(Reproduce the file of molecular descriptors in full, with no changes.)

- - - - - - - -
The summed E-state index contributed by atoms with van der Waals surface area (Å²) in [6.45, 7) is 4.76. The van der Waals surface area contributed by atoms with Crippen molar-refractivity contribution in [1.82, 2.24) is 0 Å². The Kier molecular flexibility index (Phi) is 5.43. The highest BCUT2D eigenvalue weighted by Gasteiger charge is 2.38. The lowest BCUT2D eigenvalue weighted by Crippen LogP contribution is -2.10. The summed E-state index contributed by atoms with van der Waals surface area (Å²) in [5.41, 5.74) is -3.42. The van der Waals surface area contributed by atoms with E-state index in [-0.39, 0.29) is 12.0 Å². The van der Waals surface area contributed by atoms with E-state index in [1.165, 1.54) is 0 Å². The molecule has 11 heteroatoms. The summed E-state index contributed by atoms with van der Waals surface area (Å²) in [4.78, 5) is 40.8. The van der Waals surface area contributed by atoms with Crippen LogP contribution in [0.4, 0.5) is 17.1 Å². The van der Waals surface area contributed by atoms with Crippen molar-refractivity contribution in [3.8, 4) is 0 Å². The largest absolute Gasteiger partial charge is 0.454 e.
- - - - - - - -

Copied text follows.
The summed E-state index contributed by atoms with van der Waals surface area (Å²) in [6.45, 7) is 4.76. The van der Waals surface area contributed by atoms with Crippen molar-refractivity contribution in [1.82, 2.24) is 0 Å². The Kier molecular flexibility index (Phi) is 5.43. The highest BCUT2D eigenvalue weighted by Gasteiger charge is 2.38. The lowest BCUT2D eigenvalue weighted by Crippen LogP contribution is -2.10. The summed E-state index contributed by atoms with van der Waals surface area (Å²) in [5.41, 5.74) is -3.42. The van der Waals surface area contributed by atoms with E-state index in [-0.39, 0.29) is 12.0 Å². The van der Waals surface area contributed by atoms with E-state index in [1.165, 1.54) is 0 Å². The molecule has 11 heteroatoms. The summed E-state index contributed by atoms with van der Waals surface area (Å²) in [4.78, 5) is 40.8. The van der Waals surface area contributed by atoms with Crippen LogP contribution in [0.4, 0.5) is 17.1 Å². The van der Waals surface area contributed by atoms with Crippen molar-refractivity contribution in [3.8, 4) is 0 Å². The largest absolute Gasteiger partial charge is 0.454 e.